Women are thanking their close friends for speaking up.
For some, the day their child is born is the best day of their lives. For others, it leads to their worst nightmare. Though awareness around mental health complications like postpartum depression has been growing in recent years, many are still unaware of other postpartum disorders, including one of the most severe — postpartum psychosis. Grammy Award-winning singer Adele has taken to Instagram to help a friend share her story of suffering from it.
Usually developing within a few days of giving birth, postpartum psychosis causes delusions, hallucinations, depression, mania, confused behavior, and other symptoms. Though women diagnosed with bipolar disorder can be at higher risk, women without a history of mental illness can also experience it. Because the disorder develops and worsens so quickly, early intervention is vital, and a full recovery is possible, according to Action on Postpartum Psychosis.
On Instagram, Adele introduced her followers to her close friend Laura Dockrill, who recently opened up about her personal struggle with postpartum psychosis in a blog post.
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This is my best friend. We have been friends for more of our lives than we haven’t. She had my beautiful godson 6 months ago and it was the biggest challenge of her life in more ways than one. She has written the most intimate, witty, heartbreaking and articulate piece about her experience of becoming a new mum and being diagnosed with postpartum psychosis. Mamas talk about how you’re feeling because in some cases it could save yours or someone else’s life x Link in my bio to Laura’s story.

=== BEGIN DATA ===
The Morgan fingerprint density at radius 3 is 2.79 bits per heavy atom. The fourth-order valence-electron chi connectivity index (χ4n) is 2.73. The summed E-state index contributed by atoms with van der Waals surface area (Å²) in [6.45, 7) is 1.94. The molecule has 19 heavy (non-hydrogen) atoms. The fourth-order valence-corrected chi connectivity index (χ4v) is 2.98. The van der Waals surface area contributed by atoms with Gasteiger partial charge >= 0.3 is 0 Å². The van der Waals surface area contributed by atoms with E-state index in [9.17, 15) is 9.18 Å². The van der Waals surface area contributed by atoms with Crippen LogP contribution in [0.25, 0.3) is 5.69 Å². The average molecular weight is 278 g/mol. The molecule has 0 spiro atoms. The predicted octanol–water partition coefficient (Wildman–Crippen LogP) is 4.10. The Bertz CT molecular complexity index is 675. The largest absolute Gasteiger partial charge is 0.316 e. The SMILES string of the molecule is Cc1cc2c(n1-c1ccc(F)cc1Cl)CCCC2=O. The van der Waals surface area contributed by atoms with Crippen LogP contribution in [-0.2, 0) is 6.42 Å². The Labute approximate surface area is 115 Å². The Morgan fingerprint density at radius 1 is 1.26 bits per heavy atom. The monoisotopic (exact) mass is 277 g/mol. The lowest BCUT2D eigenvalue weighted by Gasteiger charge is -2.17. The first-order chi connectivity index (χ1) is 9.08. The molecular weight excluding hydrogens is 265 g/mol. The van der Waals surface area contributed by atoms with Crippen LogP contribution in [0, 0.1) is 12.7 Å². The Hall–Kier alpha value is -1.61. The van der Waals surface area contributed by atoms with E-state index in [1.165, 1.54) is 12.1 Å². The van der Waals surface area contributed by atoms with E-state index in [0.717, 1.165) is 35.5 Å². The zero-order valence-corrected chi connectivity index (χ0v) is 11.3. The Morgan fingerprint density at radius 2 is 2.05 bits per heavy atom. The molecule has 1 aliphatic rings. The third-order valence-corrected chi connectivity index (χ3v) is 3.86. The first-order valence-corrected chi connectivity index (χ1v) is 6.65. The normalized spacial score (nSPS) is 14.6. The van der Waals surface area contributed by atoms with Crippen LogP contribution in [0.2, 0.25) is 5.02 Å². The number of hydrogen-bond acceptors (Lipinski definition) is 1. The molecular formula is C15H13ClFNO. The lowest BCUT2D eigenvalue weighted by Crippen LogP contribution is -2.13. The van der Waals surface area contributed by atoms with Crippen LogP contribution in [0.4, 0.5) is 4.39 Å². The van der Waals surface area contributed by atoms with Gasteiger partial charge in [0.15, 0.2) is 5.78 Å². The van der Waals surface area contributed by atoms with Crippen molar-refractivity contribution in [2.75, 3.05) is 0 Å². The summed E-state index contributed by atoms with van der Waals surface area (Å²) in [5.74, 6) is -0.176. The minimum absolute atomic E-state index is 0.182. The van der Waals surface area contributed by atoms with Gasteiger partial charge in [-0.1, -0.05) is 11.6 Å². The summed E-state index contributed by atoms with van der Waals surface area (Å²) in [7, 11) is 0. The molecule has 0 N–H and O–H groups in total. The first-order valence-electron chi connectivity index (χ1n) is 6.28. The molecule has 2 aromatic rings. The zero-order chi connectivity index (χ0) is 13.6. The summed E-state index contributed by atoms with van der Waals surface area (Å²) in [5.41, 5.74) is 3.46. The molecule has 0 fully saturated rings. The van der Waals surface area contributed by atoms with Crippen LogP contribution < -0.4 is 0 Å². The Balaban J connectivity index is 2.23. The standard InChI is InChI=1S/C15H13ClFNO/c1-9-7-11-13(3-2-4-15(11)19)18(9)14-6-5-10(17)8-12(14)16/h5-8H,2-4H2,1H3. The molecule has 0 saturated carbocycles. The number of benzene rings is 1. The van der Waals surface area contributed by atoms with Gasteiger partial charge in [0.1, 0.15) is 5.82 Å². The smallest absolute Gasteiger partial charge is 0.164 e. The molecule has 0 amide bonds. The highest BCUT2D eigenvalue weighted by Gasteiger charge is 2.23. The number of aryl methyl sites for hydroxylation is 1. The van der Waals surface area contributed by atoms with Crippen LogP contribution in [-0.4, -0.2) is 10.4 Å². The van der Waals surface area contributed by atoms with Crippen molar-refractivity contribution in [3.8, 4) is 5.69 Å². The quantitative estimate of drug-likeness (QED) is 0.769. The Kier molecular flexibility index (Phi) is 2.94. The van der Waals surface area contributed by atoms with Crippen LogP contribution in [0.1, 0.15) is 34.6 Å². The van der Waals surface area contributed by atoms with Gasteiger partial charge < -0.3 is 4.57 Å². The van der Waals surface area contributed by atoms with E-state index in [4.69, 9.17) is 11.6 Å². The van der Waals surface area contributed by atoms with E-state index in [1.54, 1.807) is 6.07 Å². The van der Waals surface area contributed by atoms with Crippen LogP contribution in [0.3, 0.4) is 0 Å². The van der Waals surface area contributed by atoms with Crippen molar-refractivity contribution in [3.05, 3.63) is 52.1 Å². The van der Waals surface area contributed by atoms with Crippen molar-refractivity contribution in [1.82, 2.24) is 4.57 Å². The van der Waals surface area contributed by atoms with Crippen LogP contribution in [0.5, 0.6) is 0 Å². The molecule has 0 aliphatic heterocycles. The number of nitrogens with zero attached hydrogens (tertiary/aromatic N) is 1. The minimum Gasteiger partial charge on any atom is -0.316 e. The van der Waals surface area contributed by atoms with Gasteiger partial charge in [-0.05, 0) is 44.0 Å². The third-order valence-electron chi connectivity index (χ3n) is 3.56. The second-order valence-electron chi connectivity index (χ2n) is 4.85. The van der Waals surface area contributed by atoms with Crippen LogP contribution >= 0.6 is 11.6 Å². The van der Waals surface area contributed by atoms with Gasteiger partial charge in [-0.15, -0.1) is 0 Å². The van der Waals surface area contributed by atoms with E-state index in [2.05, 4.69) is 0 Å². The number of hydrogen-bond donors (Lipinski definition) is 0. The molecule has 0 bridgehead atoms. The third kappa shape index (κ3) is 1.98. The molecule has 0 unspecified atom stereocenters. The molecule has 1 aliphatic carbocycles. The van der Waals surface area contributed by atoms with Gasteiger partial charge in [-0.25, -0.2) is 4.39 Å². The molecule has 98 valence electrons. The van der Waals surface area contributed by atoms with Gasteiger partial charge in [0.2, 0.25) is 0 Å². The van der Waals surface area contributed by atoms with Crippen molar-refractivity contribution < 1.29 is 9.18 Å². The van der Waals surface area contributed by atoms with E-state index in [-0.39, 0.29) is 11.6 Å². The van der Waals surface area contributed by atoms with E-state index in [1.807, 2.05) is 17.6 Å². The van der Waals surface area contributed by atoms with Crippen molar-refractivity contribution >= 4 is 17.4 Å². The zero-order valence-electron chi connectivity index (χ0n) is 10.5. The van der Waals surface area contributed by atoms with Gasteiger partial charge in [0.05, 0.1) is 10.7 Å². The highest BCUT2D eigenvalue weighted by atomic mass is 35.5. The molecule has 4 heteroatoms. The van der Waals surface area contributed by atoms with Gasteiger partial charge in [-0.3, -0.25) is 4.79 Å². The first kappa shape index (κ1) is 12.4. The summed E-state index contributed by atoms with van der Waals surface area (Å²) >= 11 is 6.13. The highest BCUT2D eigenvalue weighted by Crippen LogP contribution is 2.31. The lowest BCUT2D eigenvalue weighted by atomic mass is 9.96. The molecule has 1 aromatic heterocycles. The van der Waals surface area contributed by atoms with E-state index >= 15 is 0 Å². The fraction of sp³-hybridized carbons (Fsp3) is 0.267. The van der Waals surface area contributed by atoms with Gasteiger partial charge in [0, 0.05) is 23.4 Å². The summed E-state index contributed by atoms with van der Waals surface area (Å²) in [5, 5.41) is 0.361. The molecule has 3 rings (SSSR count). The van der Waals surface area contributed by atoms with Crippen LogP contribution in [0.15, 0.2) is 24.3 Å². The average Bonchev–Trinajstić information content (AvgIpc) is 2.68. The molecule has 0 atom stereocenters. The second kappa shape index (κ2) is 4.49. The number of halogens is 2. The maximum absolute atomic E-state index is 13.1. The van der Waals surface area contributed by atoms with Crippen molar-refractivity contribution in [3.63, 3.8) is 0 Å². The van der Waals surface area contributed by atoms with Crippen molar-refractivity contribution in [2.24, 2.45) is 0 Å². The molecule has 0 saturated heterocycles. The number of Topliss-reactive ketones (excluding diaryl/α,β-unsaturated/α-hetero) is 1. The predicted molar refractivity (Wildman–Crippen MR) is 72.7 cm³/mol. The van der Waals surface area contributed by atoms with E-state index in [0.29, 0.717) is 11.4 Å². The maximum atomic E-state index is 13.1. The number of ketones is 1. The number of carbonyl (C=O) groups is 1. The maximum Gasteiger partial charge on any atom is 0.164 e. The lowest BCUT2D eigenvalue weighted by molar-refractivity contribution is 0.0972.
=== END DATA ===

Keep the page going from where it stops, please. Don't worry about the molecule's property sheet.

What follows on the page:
Dockrill wrote, “It’s not easy to admit that the worst time of your life was when your baby was born. I wanted to unlock some doors and be honest. I’ve been somewhere I can’t unsee — and in case there is anybody out there struggling — to open up a dialogue and say it’s ok.”
The boost in awareness has prompted many mothers to thank these women for opening up and the traumatic experience of postpartum disorders.
In her Instagram post, Adele wrote, “Mamas talk about how you’re feeling because in some cases it could save yours or someone else’s life.” When women don’t know about the possibility of developing a postpartum disorder, they are less likely to vocalize what they’re going through, but increasing the conversation around these disorders can help prevent more women from suffering in silence.
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